So much killing to do ... so little time.

Photo courtesy Bungie

The Future

HSW: As a new form of storytelling, video games could, in the future, merge with the film industry or possibly eclipse it. What do you think the future holds for video games as a medium of storytelling?

Pete Parsons: I never believe we will merge in any way shape or form with films. The way I like to think about it is that games will emerge in their own right as their own form of entertainment. And not just in the creativity of the work, but in the business side as well. Because I think if the first part is done right the second part will follow. You know, the movie business emerged over a hundred years ago, and it really evolved. We're not in the infant stage, but we're certainly in the toddler stage, and I absolutely believe we will emerge in our own right.

I really love movies ... but at the end of the day, I like games better because you know, no matter what I do to a movie, no matter how cool a movie is, no matter how much it's changed me, every time I sit down and watch it, it's the same.

The people that make games have a really interesting opportunity to create a work of art that you really care about or that you really believe or that you just have fun with, but where you get to be the center of attention. You get to make the choices. It's you; it's you on the Halo standing between the destruction of mankind and the Covenant juggernaut -- right? And ultimately, for me, that is more compelling.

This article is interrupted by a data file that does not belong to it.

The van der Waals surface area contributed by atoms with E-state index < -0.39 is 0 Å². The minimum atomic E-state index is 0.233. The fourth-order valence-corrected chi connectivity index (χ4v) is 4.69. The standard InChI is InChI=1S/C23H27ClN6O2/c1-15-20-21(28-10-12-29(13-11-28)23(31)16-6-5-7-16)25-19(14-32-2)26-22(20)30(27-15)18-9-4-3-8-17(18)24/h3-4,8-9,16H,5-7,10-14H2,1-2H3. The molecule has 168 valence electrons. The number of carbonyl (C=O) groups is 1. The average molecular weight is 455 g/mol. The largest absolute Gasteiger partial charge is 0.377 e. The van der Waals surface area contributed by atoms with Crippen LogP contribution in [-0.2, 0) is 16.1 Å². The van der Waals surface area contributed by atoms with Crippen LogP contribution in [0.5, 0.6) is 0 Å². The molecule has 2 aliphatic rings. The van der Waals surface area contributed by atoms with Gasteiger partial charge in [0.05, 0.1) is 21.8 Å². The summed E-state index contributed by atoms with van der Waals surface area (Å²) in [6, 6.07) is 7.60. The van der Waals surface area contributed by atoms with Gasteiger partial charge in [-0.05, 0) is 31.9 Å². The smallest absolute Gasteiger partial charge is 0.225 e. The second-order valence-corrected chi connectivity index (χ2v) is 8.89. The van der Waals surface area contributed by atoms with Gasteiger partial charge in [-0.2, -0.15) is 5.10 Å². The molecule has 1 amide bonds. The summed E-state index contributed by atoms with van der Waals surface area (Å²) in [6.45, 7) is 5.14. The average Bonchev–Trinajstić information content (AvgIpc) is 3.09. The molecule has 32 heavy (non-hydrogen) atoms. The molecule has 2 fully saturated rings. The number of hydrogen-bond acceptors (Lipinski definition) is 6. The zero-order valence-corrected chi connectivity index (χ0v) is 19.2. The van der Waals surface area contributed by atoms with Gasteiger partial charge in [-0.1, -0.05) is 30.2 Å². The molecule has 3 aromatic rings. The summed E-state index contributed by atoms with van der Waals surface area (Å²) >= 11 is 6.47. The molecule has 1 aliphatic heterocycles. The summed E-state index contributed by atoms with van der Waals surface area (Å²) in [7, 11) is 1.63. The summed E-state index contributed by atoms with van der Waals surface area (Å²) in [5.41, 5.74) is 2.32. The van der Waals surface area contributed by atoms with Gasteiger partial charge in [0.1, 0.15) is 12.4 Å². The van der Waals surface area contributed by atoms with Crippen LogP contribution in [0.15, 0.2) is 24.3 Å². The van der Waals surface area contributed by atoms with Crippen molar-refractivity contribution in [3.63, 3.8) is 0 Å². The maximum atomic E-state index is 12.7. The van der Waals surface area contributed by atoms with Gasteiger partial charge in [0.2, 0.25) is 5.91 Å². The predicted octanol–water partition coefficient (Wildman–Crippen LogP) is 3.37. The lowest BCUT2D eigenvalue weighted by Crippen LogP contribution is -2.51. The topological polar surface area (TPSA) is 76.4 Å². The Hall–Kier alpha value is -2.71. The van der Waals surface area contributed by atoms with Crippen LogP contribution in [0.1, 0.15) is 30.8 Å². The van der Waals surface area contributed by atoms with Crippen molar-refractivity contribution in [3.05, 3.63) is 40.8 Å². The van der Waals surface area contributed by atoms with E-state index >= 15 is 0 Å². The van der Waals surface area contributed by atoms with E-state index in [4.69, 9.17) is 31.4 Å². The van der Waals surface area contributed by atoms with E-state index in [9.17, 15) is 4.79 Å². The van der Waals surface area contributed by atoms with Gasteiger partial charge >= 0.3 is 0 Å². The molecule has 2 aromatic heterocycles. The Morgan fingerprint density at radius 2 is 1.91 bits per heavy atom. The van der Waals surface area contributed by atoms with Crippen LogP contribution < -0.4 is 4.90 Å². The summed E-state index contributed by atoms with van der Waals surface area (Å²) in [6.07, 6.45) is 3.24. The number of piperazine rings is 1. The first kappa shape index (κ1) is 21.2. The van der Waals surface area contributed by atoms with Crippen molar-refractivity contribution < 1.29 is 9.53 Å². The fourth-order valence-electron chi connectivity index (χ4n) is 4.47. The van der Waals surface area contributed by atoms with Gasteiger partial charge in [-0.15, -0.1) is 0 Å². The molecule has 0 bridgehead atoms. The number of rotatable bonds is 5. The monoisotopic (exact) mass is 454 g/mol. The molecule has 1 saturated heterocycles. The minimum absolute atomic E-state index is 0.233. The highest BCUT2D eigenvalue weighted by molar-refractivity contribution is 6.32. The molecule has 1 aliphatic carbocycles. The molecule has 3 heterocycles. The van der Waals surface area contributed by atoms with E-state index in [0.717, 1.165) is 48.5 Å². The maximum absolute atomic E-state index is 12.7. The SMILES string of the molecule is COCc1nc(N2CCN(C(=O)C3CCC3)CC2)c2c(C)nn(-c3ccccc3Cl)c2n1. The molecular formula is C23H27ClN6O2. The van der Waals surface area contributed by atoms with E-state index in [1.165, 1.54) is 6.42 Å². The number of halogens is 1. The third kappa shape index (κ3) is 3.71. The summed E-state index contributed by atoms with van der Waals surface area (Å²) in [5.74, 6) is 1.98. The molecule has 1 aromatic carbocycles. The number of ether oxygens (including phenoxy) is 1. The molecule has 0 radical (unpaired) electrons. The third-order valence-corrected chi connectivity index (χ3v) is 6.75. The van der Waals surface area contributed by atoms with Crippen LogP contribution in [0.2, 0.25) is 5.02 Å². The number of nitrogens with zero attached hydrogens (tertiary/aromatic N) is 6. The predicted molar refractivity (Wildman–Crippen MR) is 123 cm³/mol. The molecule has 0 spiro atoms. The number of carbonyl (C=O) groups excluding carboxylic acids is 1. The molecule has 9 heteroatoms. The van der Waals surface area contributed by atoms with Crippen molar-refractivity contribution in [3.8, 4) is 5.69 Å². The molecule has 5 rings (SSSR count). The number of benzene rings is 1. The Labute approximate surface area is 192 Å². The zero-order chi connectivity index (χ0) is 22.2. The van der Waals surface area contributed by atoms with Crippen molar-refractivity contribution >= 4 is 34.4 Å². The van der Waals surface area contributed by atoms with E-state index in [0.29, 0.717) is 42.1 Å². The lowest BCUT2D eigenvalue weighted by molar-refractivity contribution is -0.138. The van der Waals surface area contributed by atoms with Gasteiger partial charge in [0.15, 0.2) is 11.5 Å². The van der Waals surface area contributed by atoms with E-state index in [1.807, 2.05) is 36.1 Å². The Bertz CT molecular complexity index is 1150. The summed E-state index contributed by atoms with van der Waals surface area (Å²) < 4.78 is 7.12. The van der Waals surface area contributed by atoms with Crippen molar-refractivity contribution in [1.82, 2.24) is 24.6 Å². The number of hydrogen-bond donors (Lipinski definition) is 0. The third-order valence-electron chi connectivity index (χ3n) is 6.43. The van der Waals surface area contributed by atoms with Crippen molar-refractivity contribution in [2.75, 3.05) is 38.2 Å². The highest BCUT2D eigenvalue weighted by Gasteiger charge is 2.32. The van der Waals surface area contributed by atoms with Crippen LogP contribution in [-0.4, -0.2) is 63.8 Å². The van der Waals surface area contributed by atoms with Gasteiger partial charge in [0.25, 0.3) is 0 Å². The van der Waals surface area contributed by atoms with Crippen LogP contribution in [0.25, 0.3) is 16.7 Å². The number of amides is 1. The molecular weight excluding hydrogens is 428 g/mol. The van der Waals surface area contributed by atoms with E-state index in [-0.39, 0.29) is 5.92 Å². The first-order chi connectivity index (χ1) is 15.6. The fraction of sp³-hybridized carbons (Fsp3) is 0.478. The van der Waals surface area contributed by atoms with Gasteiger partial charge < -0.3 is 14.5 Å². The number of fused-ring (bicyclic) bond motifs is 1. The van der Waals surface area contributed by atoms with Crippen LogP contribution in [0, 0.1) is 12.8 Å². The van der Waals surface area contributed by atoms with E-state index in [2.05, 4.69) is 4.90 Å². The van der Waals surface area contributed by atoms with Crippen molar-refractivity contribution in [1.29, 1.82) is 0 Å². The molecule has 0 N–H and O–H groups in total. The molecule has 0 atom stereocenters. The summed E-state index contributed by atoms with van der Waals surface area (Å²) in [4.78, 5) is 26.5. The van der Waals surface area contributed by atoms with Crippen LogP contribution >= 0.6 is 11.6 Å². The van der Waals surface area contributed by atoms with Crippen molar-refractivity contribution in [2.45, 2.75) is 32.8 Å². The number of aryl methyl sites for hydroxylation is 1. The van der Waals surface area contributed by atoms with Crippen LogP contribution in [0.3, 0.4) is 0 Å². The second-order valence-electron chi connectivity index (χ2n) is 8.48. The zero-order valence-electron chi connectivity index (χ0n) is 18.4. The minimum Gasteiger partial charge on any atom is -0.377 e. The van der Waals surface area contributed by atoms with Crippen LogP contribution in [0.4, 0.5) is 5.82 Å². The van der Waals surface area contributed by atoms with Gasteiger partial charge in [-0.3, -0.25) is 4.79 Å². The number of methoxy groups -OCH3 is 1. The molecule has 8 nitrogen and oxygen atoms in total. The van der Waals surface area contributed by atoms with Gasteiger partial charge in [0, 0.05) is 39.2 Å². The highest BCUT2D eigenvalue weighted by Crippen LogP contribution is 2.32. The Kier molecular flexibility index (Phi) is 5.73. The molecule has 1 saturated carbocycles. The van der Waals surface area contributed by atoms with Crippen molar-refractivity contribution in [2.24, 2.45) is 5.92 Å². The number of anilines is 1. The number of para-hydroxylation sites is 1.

It's a new type of storytelling, and Pete Parsons and his team at Bungie are pioneers and visionaries in the field. For years fans eagerly awaited the sequel to "Halo." All that time, scouring the net, greedily gobbling up tid-bits of news, gossip, screenshots and rumors. In month ahead it built to a raging storm of speculation and anticipation that burst worldwide on November 9th, 2004. You saw this on the news. You heard about this from friends. If you'd never heard of "Halo" before, that changed after November 9th, 2004.

In the eye of the storm, Pete Parsons and the artists at Bungie have created more than a video game: They have created a cultural event. But for a man so close to the biggest day in entertainment history and so close to the game that created that day, as our conversation came to a close, Pete seemed calm, collected and consistent in his belief in Bungie's overall mission: to create a new type of storytelling. "I really like thinking about people putting up on their list of great entertainment experiences. They love 'Moby Dick,' 'Raiders of the Lost Ark' is definitely in their top five, and you know whatever game -- be it 'Halo' or some other game -- it's right up there on that pedestal with other great entertainment experiences people have had. And I don't believe that's just possible; that's going to happen."